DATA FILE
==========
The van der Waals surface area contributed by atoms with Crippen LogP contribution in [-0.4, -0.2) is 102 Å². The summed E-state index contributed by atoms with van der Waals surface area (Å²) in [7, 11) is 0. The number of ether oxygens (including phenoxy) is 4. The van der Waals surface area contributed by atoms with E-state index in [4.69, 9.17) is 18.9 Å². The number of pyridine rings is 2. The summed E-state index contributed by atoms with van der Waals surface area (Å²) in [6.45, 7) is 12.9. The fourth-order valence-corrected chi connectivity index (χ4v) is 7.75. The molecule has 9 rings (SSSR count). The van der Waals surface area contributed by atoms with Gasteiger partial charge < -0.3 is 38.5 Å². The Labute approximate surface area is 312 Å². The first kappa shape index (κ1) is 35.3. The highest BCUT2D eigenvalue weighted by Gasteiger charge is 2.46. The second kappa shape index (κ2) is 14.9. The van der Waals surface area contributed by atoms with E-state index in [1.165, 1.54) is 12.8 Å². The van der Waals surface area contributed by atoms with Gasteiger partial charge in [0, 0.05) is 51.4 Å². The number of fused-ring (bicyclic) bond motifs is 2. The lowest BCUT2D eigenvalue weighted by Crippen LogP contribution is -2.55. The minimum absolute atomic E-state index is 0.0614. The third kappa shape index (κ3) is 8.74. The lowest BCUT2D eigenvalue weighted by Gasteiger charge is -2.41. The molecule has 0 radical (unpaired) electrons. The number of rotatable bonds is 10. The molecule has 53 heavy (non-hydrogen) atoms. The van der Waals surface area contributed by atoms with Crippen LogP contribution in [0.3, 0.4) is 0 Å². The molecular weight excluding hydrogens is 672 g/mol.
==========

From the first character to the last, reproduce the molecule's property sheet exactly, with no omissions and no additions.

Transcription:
The van der Waals surface area contributed by atoms with Crippen LogP contribution in [-0.4, -0.2) is 102 Å². The summed E-state index contributed by atoms with van der Waals surface area (Å²) in [7, 11) is 0. The number of ether oxygens (including phenoxy) is 4. The van der Waals surface area contributed by atoms with E-state index in [4.69, 9.17) is 18.9 Å². The number of pyridine rings is 2. The summed E-state index contributed by atoms with van der Waals surface area (Å²) in [6.45, 7) is 12.9. The fourth-order valence-corrected chi connectivity index (χ4v) is 7.75. The molecule has 9 rings (SSSR count). The van der Waals surface area contributed by atoms with Gasteiger partial charge < -0.3 is 38.5 Å². The Labute approximate surface area is 312 Å². The first kappa shape index (κ1) is 35.3. The highest BCUT2D eigenvalue weighted by Gasteiger charge is 2.46. The second kappa shape index (κ2) is 14.9. The van der Waals surface area contributed by atoms with E-state index in [1.165, 1.54) is 12.8 Å². The van der Waals surface area contributed by atoms with Gasteiger partial charge in [0, 0.05) is 51.4 Å². The number of fused-ring (bicyclic) bond motifs is 2. The lowest BCUT2D eigenvalue weighted by Crippen LogP contribution is -2.55. The minimum absolute atomic E-state index is 0.0614. The third kappa shape index (κ3) is 8.74. The lowest BCUT2D eigenvalue weighted by Gasteiger charge is -2.41. The molecule has 0 radical (unpaired) electrons. The number of rotatable bonds is 10. The molecule has 53 heavy (non-hydrogen) atoms. The van der Waals surface area contributed by atoms with Crippen LogP contribution in [0.3, 0.4) is 0 Å². The molecular weight excluding hydrogens is 672 g/mol.